Free Library Internship Prepares Special Needs Students for Life After High School

By Jenn D. Fri, June 3, 2016

Kyle Chilluti is the resident "book whisperer" at the Free Library of Philadelphia’s Bustleton Library. The 17-year-old aspiring filmmaker from MaST Community Charter School gives a cinematic makeover to weekly book reviews and exhibits, landing his teaser for the anti-bullying thriller Th1rteen R3asons Why on the neighborhood library’s Facebook page.

In early June, Kyle and his special education classmates will be the first to complete an internship with the Free Library as part of a program piloted with disability-services organization SPIN to provide work experience to teens with autism, intellectual disability, and other special education needs while still in school.

Of the estimated 5 million Americans with intellectual and developmental disabilities, the majority of adults report being unemployed or under-employed, despite an ability and willingness to engage in meaningful work. Employer misconceptions about disability hiring are only partially to blame for this disparity; major gaps still exist in supportive employment services for adults with disabilities. SPIN addresses these challenges early in adults’ career development with a work-based learning series for high-school students. The series teaches students with special needs effective social strategies and workplace skills and provides a supported internship opportunity to practice those skills in the real world. Kyle and his classmates have learned about the library system and developed projects around their passions.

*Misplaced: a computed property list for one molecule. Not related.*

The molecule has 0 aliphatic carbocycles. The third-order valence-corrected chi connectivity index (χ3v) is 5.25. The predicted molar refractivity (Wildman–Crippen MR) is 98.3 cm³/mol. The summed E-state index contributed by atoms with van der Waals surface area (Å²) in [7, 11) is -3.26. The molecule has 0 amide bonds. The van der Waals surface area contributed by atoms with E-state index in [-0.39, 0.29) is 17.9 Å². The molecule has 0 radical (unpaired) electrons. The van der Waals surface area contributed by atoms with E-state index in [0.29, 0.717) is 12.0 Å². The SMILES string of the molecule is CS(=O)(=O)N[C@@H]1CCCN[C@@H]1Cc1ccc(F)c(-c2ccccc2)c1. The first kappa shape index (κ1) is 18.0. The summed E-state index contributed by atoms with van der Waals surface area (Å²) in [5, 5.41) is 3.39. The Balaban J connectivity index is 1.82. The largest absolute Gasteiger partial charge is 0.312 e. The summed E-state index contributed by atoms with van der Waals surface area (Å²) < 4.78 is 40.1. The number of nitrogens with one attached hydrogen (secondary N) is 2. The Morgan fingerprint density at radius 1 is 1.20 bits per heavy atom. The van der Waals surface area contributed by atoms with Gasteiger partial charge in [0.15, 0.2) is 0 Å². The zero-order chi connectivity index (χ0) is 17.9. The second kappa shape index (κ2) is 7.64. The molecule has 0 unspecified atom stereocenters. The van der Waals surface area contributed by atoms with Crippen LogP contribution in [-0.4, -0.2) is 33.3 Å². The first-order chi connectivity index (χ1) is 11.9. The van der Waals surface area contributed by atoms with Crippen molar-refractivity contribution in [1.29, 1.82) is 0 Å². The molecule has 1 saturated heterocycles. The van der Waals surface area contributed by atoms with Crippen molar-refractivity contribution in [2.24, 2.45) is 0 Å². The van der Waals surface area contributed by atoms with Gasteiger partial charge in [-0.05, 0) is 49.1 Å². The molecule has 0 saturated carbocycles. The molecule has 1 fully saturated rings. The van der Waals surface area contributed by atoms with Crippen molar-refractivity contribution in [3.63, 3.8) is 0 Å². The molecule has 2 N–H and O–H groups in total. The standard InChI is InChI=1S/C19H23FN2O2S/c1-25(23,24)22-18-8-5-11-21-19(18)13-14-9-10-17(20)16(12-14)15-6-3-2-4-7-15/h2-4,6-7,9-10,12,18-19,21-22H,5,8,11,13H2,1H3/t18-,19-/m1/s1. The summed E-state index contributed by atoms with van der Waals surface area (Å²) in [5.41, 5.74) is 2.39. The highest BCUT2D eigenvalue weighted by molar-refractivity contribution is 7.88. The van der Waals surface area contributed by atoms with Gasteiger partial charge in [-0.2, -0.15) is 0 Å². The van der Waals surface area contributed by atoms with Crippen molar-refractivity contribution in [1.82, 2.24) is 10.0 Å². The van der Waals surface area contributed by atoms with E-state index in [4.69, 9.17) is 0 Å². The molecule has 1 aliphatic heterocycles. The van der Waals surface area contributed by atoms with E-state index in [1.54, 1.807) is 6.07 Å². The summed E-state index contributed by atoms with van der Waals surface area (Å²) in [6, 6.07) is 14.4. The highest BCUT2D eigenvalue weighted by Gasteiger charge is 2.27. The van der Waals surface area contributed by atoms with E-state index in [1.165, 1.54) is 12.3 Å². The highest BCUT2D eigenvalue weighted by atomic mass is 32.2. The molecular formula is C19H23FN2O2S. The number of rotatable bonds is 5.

"I have gotten a taste of what it’s like in a real work environment," says Kyle, "The Free Library and my job coach from SPIN helped me to create an exciting experience where I can try something new and collaborate on new ideas with library staff." Library staff members have also been trained to support and engage members with various disabilities and learning styles.

As part of its five-year strategic plan, the Free Library has enhanced its programming for people with disabilities. The internship program with SPIN is a natural fit, one that both organizations hope to expand to additional schools.


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